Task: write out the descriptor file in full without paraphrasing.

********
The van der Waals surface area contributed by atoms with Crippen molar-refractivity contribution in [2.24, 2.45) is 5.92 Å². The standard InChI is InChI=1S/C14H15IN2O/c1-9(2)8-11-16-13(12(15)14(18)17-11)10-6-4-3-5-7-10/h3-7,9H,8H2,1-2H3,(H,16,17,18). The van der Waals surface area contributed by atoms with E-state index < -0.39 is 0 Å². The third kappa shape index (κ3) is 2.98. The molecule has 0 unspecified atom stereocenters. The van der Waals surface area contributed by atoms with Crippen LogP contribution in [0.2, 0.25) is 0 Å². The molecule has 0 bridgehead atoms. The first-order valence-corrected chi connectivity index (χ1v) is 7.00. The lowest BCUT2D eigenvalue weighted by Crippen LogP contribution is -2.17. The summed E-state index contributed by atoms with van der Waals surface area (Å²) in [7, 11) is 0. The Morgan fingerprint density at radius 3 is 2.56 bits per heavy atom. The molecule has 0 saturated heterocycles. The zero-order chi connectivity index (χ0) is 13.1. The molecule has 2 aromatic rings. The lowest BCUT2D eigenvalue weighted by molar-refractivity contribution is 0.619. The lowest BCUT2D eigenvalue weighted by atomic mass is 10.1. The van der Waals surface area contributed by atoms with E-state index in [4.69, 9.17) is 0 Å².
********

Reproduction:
The van der Waals surface area contributed by atoms with Crippen molar-refractivity contribution in [2.24, 2.45) is 5.92 Å². The standard InChI is InChI=1S/C14H15IN2O/c1-9(2)8-11-16-13(12(15)14(18)17-11)10-6-4-3-5-7-10/h3-7,9H,8H2,1-2H3,(H,16,17,18). The van der Waals surface area contributed by atoms with E-state index < -0.39 is 0 Å². The third kappa shape index (κ3) is 2.98. The molecule has 0 unspecified atom stereocenters. The van der Waals surface area contributed by atoms with Crippen LogP contribution in [0.2, 0.25) is 0 Å². The molecule has 0 bridgehead atoms. The first-order valence-corrected chi connectivity index (χ1v) is 7.00. The lowest BCUT2D eigenvalue weighted by Crippen LogP contribution is -2.17. The summed E-state index contributed by atoms with van der Waals surface area (Å²) in [7, 11) is 0. The Morgan fingerprint density at radius 3 is 2.56 bits per heavy atom. The molecule has 0 saturated heterocycles. The zero-order chi connectivity index (χ0) is 13.1. The molecule has 2 aromatic rings. The lowest BCUT2D eigenvalue weighted by molar-refractivity contribution is 0.619. The lowest BCUT2D eigenvalue weighted by atomic mass is 10.1. The van der Waals surface area contributed by atoms with E-state index in [4.69, 9.17) is 0 Å².